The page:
Sunday, July 13, 2014

Hug trees, stay cool

And you thought they were just being really cute and cuddly. In fact, koalas are not being affectionate when they hug trees and branches; they are probably trying to stay cool.

strategic positioning.    image: Stephen R. Griffiths, LA Times

It gets really hot in the Australian summer (as it's doing here in mid-Atlantic USA these days). The fan and aircon feel good for those lucky enough to have them. But what about animals in the tropical savanna or forest? No such luck, so how do they keep cool?



Some sweat, some pant, and some resort to hugging trees. They make the most of what they've got, which in the case of koalas is tree branches, and they work it. Researchers studying koalas' 3-D use of trees used thermal imaging and found the following:

this image is your brain on drugs shows that tree trunks have
cooler surface temperatures than either the koala or the surrounding air
image: University of Melborne, Natalie Briscoe

In hotter weather, the koalas stayed in the lower, cooler parts of the trees, and they spent more time in Acacia trees that weren't good for food but had the coolest barks around. Literally.

Bald-faced saki resting on tree trunk
bald-faced saki using the air-conditioned lounge in Peru
Clever as they may be with those tiny brains, koalas aren't the only furry mammals that know how and when to take it easy in the heat.

Sakis are a group of monkeys whose original scientific name meant "hairy" because they have enormously long shaggy hair. It is not to keep them warm.

Sakis, along with their cousins the bearded sakis, uacaris, and titi monkeys, live in tall moist forests of the Amazon basin. It gets hot there too, and sakis take a tip from the koalas in hanging out over large, cooler branches of big trees.

nearly hairless bellies make tree hugging
even cooler for saki monkeys
As shaggy as they are, their bellies are nearly bare, so pressing skin to cool bark has got to feel good.

While I wrote a PhD thesis that focused on these guys, I didn't study heat release (nor did I have that cool thermal image camera), so I can't say for sure whether they were seeking a cool surface.

The sakis did hang around over large horizontal branches, dangling their legs below them, especially around midday, but they didn't sleep in that position!

Remember, monkeys and koalas don't sweat, which, like panting, releases water that, especially in the case of the koala, might be hard to come by. Hugging trees helps koalas lose over 65% of their body heat while avoiding dehydration, and it may do the same for other arboreal mammals, such as sakis.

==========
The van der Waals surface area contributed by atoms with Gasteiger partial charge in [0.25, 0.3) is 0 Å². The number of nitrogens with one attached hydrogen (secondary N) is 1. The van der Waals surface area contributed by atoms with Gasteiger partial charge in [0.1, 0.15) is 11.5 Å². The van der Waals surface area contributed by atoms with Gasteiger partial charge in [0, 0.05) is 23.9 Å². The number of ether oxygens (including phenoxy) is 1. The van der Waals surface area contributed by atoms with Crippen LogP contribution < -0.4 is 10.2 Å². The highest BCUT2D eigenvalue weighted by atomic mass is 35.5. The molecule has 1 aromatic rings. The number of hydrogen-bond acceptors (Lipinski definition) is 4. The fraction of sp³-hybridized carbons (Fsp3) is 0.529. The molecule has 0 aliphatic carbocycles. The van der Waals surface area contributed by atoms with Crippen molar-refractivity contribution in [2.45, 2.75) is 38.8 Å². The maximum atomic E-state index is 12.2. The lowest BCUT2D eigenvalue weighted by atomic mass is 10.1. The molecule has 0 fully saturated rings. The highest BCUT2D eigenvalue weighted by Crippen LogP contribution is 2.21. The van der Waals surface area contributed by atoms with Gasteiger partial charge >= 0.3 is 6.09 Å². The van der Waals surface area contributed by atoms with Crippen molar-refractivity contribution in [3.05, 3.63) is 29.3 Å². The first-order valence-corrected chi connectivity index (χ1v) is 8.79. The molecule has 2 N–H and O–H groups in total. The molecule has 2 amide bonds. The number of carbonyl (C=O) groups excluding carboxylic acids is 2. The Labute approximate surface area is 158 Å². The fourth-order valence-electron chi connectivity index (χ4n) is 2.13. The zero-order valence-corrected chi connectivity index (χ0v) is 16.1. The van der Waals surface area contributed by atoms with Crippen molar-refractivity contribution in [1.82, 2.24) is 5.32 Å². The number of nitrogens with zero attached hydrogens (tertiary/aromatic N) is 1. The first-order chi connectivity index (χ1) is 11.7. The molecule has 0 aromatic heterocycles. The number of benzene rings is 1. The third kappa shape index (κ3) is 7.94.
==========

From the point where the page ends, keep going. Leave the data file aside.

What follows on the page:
Surviving when temperatures approach 40 degrees C (>100 degrees F) may therefore require tree hugging. Moreover, both koalas and sakis enhance the cooling effect by hugging the coolest parts of the tree: sections closest to the ground and branches that are closer to the trunk.

Tattersall's sifaka resting on tree trunk
a golden-crowned sifaka (a type of lemur)
shows good tree hugging form
in the forests of northern Madagascar
As water evaporates to water vapor, it lowers the surrounding air temperature, which is why we cool down when we sweat. As the sweat evaporates from our skin, it lowers our body temperature, and is most efficient in dry air.

According to the researchers at the University of Melbourne, tree hugging maybe even more important for animals in humid tropical forests, such as the Amazon or northern Australia, where panting or evaporative cooling don't work as well.

Koalas, sakis, and others, such as the lovely sifakas of Madagascar, may need to use this strategy even more to survive in the future if overall temperatures rise in tropical regions.

For now, we all can take a lesson from koalas, sakis, sifakas, and other tree huggers, in knowing when to get out there and explore and when to cool down and relax.

For all of us athletes, that means respecting our bodies' limits when temperatures are especially high (read: middle of the day, or any time of day in Bangkok!) and not to overdo (I know, right!), and knowing that there are some days when you just have to chill out and hug a tree.



Here's the original study from Australia: 

Briscoe NJ, Handasyde KA, Griffiths SR, Porter WP, Krockenberger A, Kearney MR. 2014 Tree-hugging koalas demonstrate a novel thermoregulatory mechanism for arboreal mammals. Biol. Lett.10: 20140235. http://dx.doi.org/10.1098/rsbl.2014.0235


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